27 September 2012

The GFC and learning to live with less

Before the global financial crisis (GFC) started in 2008, there was rarely anything in the press or on TV about budgeting, going back to basics, frugal living, simplifying, living within your means or anything much outside the consumerist norm. Well, times have changed us, and not only do I think significant change has happened, I think for many of us, this way of living makes so much sense, it is here to stay.

Now I often see magazine and newspaper articles as well as TV news and current affairs segments on thrift, budgeting, saving money by shopping wiser and where to get the best grocery prices. I have to say, I wonder why it's taken a world-wide financial collapse to bring us to this point. I think these topics would be useful all the time, but still, I'm grateful for the information we get now. I think these snippets of info are really helpful to all of us but especially the younger readers who have grown up believing that it's fine to spend on whatever you want, regardless of whether you have the cash to do it. Paying by credit card is so easy and often it's only when people are deep in debt that they realise how much damage has been done and how much work will go into getting out of debt. Often it takes years.

Not going along that debt pathway in the first place is the wisest option. By moderating your desires and practicing frugality a wonderful life can be built that gives many of the good things you work for but also the free time to enjoy it all.

The downturn in the economy caused a lot of unemployment and unpaid mortgages but significant gains were made from it too. It revealed to us that we can live well on less, and often having more reduces our enjoyment of life because we have to work more to pay for it. It taught us that genuine satisfaction comes not from comparing ourselves ourselves to others and gauging our worth by having more, it comes from creating an authentic life that is lived according to the values we cherish.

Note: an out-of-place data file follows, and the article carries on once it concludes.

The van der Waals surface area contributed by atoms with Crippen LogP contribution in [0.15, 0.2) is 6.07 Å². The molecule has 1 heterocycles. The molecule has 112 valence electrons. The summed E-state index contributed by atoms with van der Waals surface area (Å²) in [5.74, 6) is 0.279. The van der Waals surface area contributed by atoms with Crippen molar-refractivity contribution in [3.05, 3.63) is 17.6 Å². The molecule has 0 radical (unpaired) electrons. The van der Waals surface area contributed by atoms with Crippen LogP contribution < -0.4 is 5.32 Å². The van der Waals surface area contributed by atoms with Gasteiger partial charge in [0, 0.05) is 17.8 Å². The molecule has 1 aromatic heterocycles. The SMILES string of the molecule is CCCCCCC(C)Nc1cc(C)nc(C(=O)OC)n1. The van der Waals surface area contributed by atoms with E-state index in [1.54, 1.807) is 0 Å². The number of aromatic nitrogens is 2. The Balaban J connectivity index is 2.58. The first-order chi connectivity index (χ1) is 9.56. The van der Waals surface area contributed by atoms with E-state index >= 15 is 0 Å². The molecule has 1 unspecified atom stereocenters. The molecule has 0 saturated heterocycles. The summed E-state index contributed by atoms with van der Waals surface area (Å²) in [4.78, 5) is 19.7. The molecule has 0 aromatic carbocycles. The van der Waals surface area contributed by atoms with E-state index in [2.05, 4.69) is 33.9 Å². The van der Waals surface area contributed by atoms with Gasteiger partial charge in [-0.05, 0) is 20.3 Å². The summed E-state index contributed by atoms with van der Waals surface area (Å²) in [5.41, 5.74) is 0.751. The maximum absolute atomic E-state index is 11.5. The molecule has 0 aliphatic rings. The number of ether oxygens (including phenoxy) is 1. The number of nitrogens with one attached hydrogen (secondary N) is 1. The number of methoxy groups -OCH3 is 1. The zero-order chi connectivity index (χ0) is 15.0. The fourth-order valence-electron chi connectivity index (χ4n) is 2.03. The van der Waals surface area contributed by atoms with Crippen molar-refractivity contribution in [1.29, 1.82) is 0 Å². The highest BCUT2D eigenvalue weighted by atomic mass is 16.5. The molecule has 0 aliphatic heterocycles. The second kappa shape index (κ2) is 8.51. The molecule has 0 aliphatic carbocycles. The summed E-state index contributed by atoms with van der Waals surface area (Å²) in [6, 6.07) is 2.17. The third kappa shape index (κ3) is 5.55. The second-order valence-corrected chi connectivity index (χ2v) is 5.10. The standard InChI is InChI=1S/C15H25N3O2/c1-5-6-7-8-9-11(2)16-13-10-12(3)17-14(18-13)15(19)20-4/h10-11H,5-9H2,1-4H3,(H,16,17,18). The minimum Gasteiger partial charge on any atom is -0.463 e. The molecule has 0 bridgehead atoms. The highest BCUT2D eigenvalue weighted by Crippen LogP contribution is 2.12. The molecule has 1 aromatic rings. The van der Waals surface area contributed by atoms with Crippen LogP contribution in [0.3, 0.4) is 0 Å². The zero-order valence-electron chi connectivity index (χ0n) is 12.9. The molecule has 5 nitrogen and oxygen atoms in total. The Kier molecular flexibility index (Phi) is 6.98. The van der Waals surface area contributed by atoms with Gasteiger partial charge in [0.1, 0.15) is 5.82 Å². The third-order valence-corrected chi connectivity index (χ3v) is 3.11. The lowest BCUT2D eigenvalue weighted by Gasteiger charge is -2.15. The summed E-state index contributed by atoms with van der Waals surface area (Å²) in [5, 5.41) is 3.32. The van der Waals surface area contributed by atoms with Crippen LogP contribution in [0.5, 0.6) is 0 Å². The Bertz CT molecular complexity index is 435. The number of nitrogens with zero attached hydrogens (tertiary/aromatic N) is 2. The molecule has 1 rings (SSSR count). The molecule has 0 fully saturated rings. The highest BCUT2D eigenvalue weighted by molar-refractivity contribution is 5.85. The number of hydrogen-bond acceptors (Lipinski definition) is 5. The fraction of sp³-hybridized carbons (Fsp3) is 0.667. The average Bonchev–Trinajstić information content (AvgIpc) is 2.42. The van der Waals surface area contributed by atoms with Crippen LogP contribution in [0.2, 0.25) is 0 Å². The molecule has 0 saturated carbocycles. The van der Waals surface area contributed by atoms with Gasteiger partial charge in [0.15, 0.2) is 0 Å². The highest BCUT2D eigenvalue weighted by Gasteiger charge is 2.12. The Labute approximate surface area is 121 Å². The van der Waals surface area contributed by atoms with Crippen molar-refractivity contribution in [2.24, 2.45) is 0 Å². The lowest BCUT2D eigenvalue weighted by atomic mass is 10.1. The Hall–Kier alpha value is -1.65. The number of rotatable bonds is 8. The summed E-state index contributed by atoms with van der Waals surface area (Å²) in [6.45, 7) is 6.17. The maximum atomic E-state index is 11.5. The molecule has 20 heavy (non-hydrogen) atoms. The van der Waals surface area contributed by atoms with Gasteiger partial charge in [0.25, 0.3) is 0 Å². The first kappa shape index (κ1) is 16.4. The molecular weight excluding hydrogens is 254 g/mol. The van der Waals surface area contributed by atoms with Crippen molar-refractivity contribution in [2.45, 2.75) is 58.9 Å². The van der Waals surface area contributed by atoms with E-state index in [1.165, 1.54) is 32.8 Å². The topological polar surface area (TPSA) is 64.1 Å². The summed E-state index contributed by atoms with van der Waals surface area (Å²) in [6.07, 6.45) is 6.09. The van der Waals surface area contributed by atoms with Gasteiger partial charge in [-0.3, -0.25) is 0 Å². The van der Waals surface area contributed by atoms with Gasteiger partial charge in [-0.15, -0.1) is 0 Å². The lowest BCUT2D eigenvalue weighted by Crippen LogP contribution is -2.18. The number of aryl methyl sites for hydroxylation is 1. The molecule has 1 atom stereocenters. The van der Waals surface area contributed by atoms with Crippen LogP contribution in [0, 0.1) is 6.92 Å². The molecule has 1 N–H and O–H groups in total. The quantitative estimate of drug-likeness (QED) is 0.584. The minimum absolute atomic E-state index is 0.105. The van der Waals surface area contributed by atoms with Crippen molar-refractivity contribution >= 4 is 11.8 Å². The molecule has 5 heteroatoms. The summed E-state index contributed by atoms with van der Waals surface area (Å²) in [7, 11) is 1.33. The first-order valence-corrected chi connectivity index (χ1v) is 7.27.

But there are choices to be made - and those choices are critical. You can choose a new house with a high mortgage or a modest home with a more realistic mortgage. You can choose to buy furniture you can afford, not what your friends have or what you see in a glossy magazine. You can choose to stockpile, make your own cleaners, cook from scratch and hand-make your life or to buy all your wants and well as your needs. Each of these choices will determine how much money you need to live the life you have chosen.

The choice is yours but if you choose the frugal option, you will have more time to enjoy what you have. I think that is one of the best things to come out of the GFC. It has shown us that there is an alternative to what modern life had become. It has encouraged us to examine life and make changes, and it has moved many of us towards a more sustainable and simple way of living. The financial downturn has been effecting life world-wide for a few years now and it's given us time to settle into new patterns and routines. For many, it has forced change that may not have happen otherwise and for others it has brought more people in line with how we're living.

How have you been effected by the GFC? Have you seen some good in it?

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